Karel Burian (or Carl Burrian)

Picture of Karel Burian
I wish to thank Thomas Silverbörg for the picture.
Carl Burrian sings Die Walküre: Winterstürme wichen dem Wonnemond
In RA Format

Karel Burian sings My colleague Caruso
In RA Format

Picture of Karel Burian

Picture of Karel Burian in Meistersinger
Karel Burian in Meistersinger

Picture of Karel Burian as Herod
Karel Burian as Herod

Karel Burian was born on January 12th., 1870 in Rusinov. He studied voice with K.Vallerschnein and M. Angra. Burian made his debut in 1891 at Brno (Enek). From 1892 to practically up to the end of his life Burian was the first tenor at the Prague national Opera. Burian toured Europe - Vienna, Budapest, and Paris. He sang Parsifal in Bayreuth (1898), and Herod (Salome) at the premiere in Dresden (1905). During 1906-1913, Burian sang at the Met. Among his best roles were in the Wagner's operas: Tristan, Lohengrin, Tannhäser and Siegfried. He also had success as Fra Diavolo, where he demonstrated a great technique and a bright upper register. Burian died on September 25th., 1924 at Senomati. He recorded many sides during 1909-1914.

Karel Burian singsFra Diavolo: Voyez sur cette roche, in Czech
In RA Format
I wish to thank Vladimir Efimenko for the pictures, biographical notes and recording (Fra Diavolo).

Picture of Karel Burian in Dalibor
Karel Burian in Dalibor

" ... Sorry, but we cannot engage you into the choir, because in the higher register your face is getting all red ...."
(Audition at the Prague National Theatre - 1892)
from the book - 'Karel Burian - "My memories" - 1913

Karel Burian was born in Rousinov, Bohemia on January 12, 1870, died in Senomaty, (Czechoslovakia), September 25, 1924. After an unsuccessful audition at Prague National Theatre, 22 years old Burian (teacher Wallerstein) left Prague and was trying to get an engagement in other European theatres. Very soon he found an engagement in Reval, then Aachen and Cologne. At Reval he sang Manrico (Il Trovatore), Faust and Lohengrin. Then came Berlin, Cologne again (there he sings this time with his brother, baritone Emil Burian). Despite success, Burian was still trying to get back to the Prague National Theatre to sing Smetana, Dvorak etc. After a strugle, he was finally engaged there in title role of Smetana's Dalibor and on July 28th. 1900 came his great performance under conductor Kovarovic. But it was bitter-sweet victory. He was used to sing Tristans, Tannhausers, Siegfrieds and suddenly he was asked to sing the Prince in Dvorak's Rusalka, role which didn't suit his voice. He said 'no' and the war was on again. Again, he left Prague and was engaged in Dresden, where he sang his beloved Wagner, and again he is Tristan, Parsifal, Siegfried...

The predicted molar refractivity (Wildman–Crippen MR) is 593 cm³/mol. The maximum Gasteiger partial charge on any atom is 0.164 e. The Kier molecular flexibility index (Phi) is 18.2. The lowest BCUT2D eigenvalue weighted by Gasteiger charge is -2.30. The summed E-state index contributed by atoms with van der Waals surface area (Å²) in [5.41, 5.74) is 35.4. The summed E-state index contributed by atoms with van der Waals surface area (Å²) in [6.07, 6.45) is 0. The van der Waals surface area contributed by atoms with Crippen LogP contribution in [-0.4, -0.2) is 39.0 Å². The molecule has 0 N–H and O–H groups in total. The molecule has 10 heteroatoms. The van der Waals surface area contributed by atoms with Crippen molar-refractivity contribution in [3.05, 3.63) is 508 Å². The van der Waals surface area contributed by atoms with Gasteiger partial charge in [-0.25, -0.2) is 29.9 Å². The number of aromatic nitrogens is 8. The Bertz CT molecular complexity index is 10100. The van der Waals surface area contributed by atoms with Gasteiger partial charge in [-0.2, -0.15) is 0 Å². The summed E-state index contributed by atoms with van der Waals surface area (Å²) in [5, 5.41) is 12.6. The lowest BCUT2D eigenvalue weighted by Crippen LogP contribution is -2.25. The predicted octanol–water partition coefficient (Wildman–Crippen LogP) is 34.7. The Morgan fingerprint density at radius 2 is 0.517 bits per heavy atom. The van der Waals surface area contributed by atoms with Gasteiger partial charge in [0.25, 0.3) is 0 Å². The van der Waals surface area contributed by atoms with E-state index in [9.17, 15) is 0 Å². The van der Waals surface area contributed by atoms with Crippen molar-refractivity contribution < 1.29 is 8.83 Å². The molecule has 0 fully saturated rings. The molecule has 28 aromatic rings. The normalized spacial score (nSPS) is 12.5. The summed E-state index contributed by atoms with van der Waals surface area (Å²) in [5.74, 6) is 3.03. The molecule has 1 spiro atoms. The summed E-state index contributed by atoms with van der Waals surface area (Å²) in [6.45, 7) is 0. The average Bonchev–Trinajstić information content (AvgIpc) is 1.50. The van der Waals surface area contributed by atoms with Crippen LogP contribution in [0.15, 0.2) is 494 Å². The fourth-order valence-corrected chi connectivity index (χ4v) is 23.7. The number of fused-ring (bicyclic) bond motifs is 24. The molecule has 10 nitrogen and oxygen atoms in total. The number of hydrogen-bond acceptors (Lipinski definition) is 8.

In 1905 he sang Wagner roles in that theatre 128 times and he was regarded most famous Tristan of his day. In 1898 - Hamburg, and critics and the opera world realized, he was the best Wagner tenor. For the next 20 years he sang Tristan, both Siegfrieds, Siegmund, Parsifal, Loge and Beethoven's Florestan in Fidelio. After Dresden, it was Berlin's turn, where he was Don José to Emmy Destinn's Carmen. And from there came London, Vienna and Budapest.

In Dresden's 1905/6 season, he sang R. Strauss' Salome (world premiere) (Herod) and again in Paris with Emmy Destinn. Than came Chicago, Philadelphia, Boston and in November 30, 1906 he made his debut as Tannhäuser at the Metropolitan Opera, under Arturo Toscanini. In 1908 - Bayreuth, Burian sings Parsifal, for the first time in Bayreuth. Then came again London, Paris, Brussels, and Budapest. Subsequently he joined the Vienna Opera and made a brief appearance in Prague (but only in the German Theatre). He was singing in Italian, German, Hungarian, French, but not in Czech. There was nowhere to sing, nobody wanted him there. In November 1910, Burian left Dresden and came to Prague. In 1911 he finally sang Tristan on the stage of the National Theatre. But this is for a very short time. The singer had a problem with his voice and the doctor said no to further performances. And this was the end. After World War I., he went back to sing in Budapest, Vienna and the Balkans. Once again before his death, he sang on the stage of the Prague National Theatre. In 1922 he had just one concert there. Two years later, he was dead. His records were made rather casually, only partially confirm his reputation.

Lynn Samohel

Picture of Karel Burian as Tannhäuser
Karel Burian as Tannhäuser

Picture of Karel Burian as Parsifal
Karel Burian as Parsifal

Picture of Karel Burian
Karel Burian

I wish to thank Lynn Samohel for the pictures, and the additional biographical notes.

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